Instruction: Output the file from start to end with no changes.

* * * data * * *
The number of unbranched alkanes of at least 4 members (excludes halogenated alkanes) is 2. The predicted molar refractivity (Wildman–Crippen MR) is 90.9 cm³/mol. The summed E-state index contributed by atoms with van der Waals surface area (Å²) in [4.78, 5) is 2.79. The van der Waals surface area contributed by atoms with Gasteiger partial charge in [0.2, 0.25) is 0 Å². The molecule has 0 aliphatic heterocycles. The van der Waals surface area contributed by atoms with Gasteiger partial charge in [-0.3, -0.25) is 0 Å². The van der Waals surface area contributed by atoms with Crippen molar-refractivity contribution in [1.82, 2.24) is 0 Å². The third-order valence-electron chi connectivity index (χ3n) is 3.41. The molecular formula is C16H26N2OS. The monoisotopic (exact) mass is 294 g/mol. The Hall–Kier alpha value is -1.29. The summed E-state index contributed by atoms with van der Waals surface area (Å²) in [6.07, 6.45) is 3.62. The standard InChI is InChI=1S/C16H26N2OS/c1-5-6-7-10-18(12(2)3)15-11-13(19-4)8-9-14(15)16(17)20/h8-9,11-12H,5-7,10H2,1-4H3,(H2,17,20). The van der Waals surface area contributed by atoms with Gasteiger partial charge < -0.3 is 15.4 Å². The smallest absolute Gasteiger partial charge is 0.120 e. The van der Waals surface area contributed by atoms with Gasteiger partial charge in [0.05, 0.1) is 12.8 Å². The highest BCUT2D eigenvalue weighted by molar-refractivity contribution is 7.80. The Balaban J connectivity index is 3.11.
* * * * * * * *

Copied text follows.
The number of unbranched alkanes of at least 4 members (excludes halogenated alkanes) is 2. The predicted molar refractivity (Wildman–Crippen MR) is 90.9 cm³/mol. The summed E-state index contributed by atoms with van der Waals surface area (Å²) in [4.78, 5) is 2.79. The van der Waals surface area contributed by atoms with Gasteiger partial charge in [0.2, 0.25) is 0 Å². The molecule has 0 aliphatic heterocycles. The van der Waals surface area contributed by atoms with Gasteiger partial charge in [-0.3, -0.25) is 0 Å². The van der Waals surface area contributed by atoms with Crippen molar-refractivity contribution in [1.82, 2.24) is 0 Å². The third-order valence-electron chi connectivity index (χ3n) is 3.41. The molecular formula is C16H26N2OS. The monoisotopic (exact) mass is 294 g/mol. The Hall–Kier alpha value is -1.29. The summed E-state index contributed by atoms with van der Waals surface area (Å²) in [6.07, 6.45) is 3.62. The standard InChI is InChI=1S/C16H26N2OS/c1-5-6-7-10-18(12(2)3)15-11-13(19-4)8-9-14(15)16(17)20/h8-9,11-12H,5-7,10H2,1-4H3,(H2,17,20). The van der Waals surface area contributed by atoms with Gasteiger partial charge < -0.3 is 15.4 Å². The smallest absolute Gasteiger partial charge is 0.120 e. The van der Waals surface area contributed by atoms with Gasteiger partial charge in [0.05, 0.1) is 12.8 Å². The highest BCUT2D eigenvalue weighted by molar-refractivity contribution is 7.80. The Balaban J connectivity index is 3.11.